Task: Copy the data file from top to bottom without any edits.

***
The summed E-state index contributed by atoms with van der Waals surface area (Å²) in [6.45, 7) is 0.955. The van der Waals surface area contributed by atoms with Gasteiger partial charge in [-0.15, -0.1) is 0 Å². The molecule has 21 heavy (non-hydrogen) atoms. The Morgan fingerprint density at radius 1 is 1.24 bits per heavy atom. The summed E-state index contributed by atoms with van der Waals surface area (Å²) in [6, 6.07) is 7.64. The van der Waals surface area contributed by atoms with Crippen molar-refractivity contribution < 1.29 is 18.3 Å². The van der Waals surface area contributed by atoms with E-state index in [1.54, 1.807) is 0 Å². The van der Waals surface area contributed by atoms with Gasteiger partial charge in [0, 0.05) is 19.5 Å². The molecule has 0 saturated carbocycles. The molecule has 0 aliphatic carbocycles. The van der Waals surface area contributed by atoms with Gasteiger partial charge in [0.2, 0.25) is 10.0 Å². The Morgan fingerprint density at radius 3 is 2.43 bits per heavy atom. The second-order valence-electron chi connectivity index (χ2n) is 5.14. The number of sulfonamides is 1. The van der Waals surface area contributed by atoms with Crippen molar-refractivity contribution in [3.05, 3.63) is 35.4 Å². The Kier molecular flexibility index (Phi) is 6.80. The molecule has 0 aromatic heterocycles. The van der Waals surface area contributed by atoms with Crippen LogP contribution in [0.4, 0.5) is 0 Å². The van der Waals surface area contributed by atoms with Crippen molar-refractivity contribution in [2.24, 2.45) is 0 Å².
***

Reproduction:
The summed E-state index contributed by atoms with van der Waals surface area (Å²) in [6.45, 7) is 0.955. The van der Waals surface area contributed by atoms with Gasteiger partial charge in [-0.15, -0.1) is 0 Å². The molecule has 21 heavy (non-hydrogen) atoms. The Morgan fingerprint density at radius 1 is 1.24 bits per heavy atom. The summed E-state index contributed by atoms with van der Waals surface area (Å²) in [6, 6.07) is 7.64. The van der Waals surface area contributed by atoms with Crippen molar-refractivity contribution < 1.29 is 18.3 Å². The van der Waals surface area contributed by atoms with E-state index in [1.54, 1.807) is 0 Å². The van der Waals surface area contributed by atoms with Gasteiger partial charge in [0, 0.05) is 19.5 Å². The molecule has 0 saturated carbocycles. The molecule has 0 aliphatic carbocycles. The van der Waals surface area contributed by atoms with Gasteiger partial charge in [0.2, 0.25) is 10.0 Å². The Morgan fingerprint density at radius 3 is 2.43 bits per heavy atom. The second-order valence-electron chi connectivity index (χ2n) is 5.14. The number of sulfonamides is 1. The van der Waals surface area contributed by atoms with Crippen molar-refractivity contribution in [3.05, 3.63) is 35.4 Å². The Kier molecular flexibility index (Phi) is 6.80. The molecule has 0 aromatic heterocycles. The van der Waals surface area contributed by atoms with Crippen LogP contribution in [0.4, 0.5) is 0 Å². The van der Waals surface area contributed by atoms with Crippen molar-refractivity contribution in [2.24, 2.45) is 0 Å².